“It could be thrilling being involved in mountain incidents, too, and it is always heartening to be able to help other people. Being in charge of a team also gave me confidence in myself and made me a better leader.
“And I’ve been able to use my skills as a good communicator. I learned a lot of these from my dad who was a church minister in Ayr. He was very good at talking to people.
“My work also took me to many incredible places, including while training and on expeditions.”
In addition, David has enjoyed being in demand as a guest speaker and lecturer on topics close this heart and he has kept a popular blog since 2011.
However, he does agree that the rescue work could be challenging. He says: “Being involved in mountain incidents and tragedies was all part of the role but it was hard – very hard – at times.”
Suddenly, his voice softens and he continues: “Not every incident is a rescue. No one survived the Lockerbie tragedy, for example.
“As a rescue team, we had to face the trauma of death. Back then, people didn’t talk of post-traumatic stress disorder. I can remember the men in my team telling me of nightmares and not being able to sleep. They didn’t want to tell their wives about this.
“The Lockerbie crash affected me badly, too. I was quite ill and suffered depression, anger and insomnia. I turned to drink for a while.
“What got me through was being able to escape on my own to the mountains. This is where I could find peace to deal with the aftermath and where I found happiness again.”
Now 70, David’s happy place is still in the mountains. With boyish joy, he talks of his quest to finish his eighth round of Scotland’s tallest mountains, the 282 Munros – “although I’ll be using my e-bike for access,” he confesses – and his new passion for exploring Scotland’’s corries.
David says: “I’ve got into the the big corries recently. When I was working in mountain rescue, I spent time in these corries, checking them out for potential descent routes so we could take out a casualty during a call out.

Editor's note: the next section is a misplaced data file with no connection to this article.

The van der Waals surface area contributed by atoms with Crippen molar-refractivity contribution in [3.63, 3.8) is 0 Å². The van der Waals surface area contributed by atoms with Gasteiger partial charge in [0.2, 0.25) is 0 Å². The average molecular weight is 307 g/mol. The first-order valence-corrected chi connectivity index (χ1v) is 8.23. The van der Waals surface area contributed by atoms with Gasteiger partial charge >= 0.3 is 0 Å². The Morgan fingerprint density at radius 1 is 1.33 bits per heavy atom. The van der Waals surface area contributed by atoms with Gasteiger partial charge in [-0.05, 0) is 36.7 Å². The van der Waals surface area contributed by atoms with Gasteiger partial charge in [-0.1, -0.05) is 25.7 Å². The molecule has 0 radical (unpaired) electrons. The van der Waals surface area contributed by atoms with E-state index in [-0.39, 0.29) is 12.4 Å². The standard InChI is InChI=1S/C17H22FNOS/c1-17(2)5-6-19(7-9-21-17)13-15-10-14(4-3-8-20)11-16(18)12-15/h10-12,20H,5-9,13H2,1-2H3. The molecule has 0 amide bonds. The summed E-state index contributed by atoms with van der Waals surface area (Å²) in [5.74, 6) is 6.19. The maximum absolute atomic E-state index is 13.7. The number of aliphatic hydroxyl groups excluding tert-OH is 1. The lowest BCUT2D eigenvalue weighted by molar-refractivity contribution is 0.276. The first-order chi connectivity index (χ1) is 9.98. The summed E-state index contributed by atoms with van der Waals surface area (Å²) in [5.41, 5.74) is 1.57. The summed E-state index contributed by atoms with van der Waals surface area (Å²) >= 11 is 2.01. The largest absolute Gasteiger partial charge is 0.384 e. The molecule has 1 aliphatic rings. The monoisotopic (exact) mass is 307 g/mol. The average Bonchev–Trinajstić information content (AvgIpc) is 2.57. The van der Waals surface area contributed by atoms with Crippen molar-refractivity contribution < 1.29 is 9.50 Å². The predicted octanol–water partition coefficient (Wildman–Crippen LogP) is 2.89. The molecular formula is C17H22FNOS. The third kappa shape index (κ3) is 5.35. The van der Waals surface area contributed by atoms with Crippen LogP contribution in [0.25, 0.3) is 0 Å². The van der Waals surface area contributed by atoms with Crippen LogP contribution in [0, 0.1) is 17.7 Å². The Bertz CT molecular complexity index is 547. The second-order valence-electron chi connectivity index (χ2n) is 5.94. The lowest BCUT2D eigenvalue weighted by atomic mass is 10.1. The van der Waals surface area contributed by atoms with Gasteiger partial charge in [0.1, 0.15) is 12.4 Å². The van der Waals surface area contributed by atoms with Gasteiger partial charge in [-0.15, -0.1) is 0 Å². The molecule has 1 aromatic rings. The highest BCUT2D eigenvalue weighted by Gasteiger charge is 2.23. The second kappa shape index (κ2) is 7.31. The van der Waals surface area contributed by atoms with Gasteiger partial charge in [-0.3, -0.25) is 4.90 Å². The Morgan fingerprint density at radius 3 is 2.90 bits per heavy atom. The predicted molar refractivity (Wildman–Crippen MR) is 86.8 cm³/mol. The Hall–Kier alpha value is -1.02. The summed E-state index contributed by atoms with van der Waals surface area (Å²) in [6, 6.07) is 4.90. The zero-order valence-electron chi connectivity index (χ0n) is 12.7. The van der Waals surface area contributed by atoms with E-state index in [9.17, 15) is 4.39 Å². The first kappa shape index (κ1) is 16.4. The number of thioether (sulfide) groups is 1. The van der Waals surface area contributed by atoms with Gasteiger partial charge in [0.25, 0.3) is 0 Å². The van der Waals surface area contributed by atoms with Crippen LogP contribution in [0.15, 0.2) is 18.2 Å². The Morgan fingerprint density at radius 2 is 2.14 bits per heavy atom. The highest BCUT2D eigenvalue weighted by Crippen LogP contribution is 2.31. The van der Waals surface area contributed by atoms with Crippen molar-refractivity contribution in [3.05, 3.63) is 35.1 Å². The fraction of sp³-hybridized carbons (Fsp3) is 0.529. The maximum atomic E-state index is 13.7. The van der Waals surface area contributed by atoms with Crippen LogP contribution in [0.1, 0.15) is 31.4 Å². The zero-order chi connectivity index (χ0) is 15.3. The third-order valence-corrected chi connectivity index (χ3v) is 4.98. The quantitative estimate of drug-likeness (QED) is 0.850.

“Now I can take my time to explore further. I like building stories of the history of the landscape and geology.”
David, who lives in Burghead, Moray, also reveals he has time to enjoy other aspects of life these days.
He says: “I have slowed down a bit – I guess that is natural as I’ve got older and I have had some health problems – but I appreciate the opportunity to take things a bit easier. This is not just in the outdoors but in other areas of my life, too.
“For so long, I was too selfish to be a good partner in my various relationships. I don’t blame my girlfriends for getting fed up with my life and all the time I spent working or away on adventures. But now I can enjoy spending time with my friend Kalie at her home on the west coast and walking with her.”
Touchingly, David sees the daughter of a previous partner, and her children, as his step-daughter and grandchildren. “They are such a wonderful addition to my life,” he says, warmly. “They don’t live too far away from me and I really like spending time with them.
“One of the best things about receiving my award at the Fort William Mountain Festival was having them there with me. It really meant a great deal to me.”